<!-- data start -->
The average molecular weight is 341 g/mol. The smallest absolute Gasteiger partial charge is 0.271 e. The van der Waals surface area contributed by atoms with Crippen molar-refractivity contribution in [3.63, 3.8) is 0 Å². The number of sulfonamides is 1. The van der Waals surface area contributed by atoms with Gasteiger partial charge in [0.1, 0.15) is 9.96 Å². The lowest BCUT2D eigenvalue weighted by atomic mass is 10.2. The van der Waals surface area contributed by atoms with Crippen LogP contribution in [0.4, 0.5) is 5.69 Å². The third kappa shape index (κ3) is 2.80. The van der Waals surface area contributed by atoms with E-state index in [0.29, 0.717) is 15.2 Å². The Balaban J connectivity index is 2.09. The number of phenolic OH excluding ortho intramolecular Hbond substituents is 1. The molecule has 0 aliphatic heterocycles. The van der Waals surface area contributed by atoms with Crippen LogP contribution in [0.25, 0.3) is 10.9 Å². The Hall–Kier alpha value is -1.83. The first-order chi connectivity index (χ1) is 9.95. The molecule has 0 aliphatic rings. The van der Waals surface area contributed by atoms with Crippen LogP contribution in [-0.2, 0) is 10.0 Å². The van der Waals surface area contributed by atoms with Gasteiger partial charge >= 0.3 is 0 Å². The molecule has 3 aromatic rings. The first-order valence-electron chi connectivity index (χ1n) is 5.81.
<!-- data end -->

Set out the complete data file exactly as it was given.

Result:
The average molecular weight is 341 g/mol. The smallest absolute Gasteiger partial charge is 0.271 e. The van der Waals surface area contributed by atoms with Crippen molar-refractivity contribution in [3.63, 3.8) is 0 Å². The number of sulfonamides is 1. The van der Waals surface area contributed by atoms with Gasteiger partial charge in [0.1, 0.15) is 9.96 Å². The lowest BCUT2D eigenvalue weighted by atomic mass is 10.2. The van der Waals surface area contributed by atoms with Crippen LogP contribution in [0.4, 0.5) is 5.69 Å². The third kappa shape index (κ3) is 2.80. The van der Waals surface area contributed by atoms with E-state index in [0.29, 0.717) is 15.2 Å². The Balaban J connectivity index is 2.09. The number of phenolic OH excluding ortho intramolecular Hbond substituents is 1. The molecule has 0 aliphatic heterocycles. The van der Waals surface area contributed by atoms with Crippen LogP contribution in [0.25, 0.3) is 10.9 Å². The Hall–Kier alpha value is -1.83. The first-order chi connectivity index (χ1) is 9.95. The molecule has 0 aliphatic rings. The van der Waals surface area contributed by atoms with Crippen LogP contribution in [-0.2, 0) is 10.0 Å². The van der Waals surface area contributed by atoms with Gasteiger partial charge >= 0.3 is 0 Å². The molecule has 3 aromatic rings. The first-order valence-electron chi connectivity index (χ1n) is 5.81.